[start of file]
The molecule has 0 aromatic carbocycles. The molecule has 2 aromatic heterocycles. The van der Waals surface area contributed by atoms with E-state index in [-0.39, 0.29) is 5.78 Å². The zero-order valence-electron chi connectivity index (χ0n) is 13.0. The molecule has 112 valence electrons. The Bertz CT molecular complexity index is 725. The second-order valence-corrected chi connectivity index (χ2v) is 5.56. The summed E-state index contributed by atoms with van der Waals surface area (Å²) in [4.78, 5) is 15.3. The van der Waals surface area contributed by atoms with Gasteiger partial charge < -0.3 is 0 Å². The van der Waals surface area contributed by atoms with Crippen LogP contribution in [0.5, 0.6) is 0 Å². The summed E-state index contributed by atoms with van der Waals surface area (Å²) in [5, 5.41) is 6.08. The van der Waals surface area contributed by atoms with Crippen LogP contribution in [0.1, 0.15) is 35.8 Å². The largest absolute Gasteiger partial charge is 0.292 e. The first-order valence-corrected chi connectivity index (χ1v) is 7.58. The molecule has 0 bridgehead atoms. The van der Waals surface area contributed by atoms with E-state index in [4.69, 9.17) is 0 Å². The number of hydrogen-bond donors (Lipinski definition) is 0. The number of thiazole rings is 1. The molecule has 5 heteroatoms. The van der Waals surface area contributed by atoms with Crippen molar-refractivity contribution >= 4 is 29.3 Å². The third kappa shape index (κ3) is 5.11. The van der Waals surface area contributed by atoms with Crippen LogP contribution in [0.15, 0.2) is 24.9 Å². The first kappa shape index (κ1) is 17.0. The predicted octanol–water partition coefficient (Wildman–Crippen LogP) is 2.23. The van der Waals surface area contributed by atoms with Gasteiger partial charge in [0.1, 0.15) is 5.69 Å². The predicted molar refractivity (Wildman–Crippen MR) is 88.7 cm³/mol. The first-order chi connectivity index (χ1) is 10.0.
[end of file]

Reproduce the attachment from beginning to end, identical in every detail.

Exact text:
The molecule has 0 aromatic carbocycles. The molecule has 2 aromatic heterocycles. The van der Waals surface area contributed by atoms with E-state index in [-0.39, 0.29) is 5.78 Å². The zero-order valence-electron chi connectivity index (χ0n) is 13.0. The molecule has 112 valence electrons. The Bertz CT molecular complexity index is 725. The second-order valence-corrected chi connectivity index (χ2v) is 5.56. The summed E-state index contributed by atoms with van der Waals surface area (Å²) in [4.78, 5) is 15.3. The van der Waals surface area contributed by atoms with Gasteiger partial charge < -0.3 is 0 Å². The van der Waals surface area contributed by atoms with Crippen LogP contribution in [0.5, 0.6) is 0 Å². The summed E-state index contributed by atoms with van der Waals surface area (Å²) in [5, 5.41) is 6.08. The van der Waals surface area contributed by atoms with Crippen LogP contribution in [0.1, 0.15) is 35.8 Å². The largest absolute Gasteiger partial charge is 0.292 e. The first-order valence-corrected chi connectivity index (χ1v) is 7.58. The molecule has 0 bridgehead atoms. The van der Waals surface area contributed by atoms with E-state index in [4.69, 9.17) is 0 Å². The number of hydrogen-bond donors (Lipinski definition) is 0. The number of thiazole rings is 1. The molecule has 5 heteroatoms. The van der Waals surface area contributed by atoms with Crippen molar-refractivity contribution >= 4 is 29.3 Å². The third kappa shape index (κ3) is 5.11. The van der Waals surface area contributed by atoms with Crippen LogP contribution in [0.15, 0.2) is 24.9 Å². The first kappa shape index (κ1) is 17.0. The predicted octanol–water partition coefficient (Wildman–Crippen LogP) is 2.23. The van der Waals surface area contributed by atoms with Gasteiger partial charge in [0.1, 0.15) is 5.69 Å². The predicted molar refractivity (Wildman–Crippen MR) is 88.7 cm³/mol. The first-order chi connectivity index (χ1) is 10.0.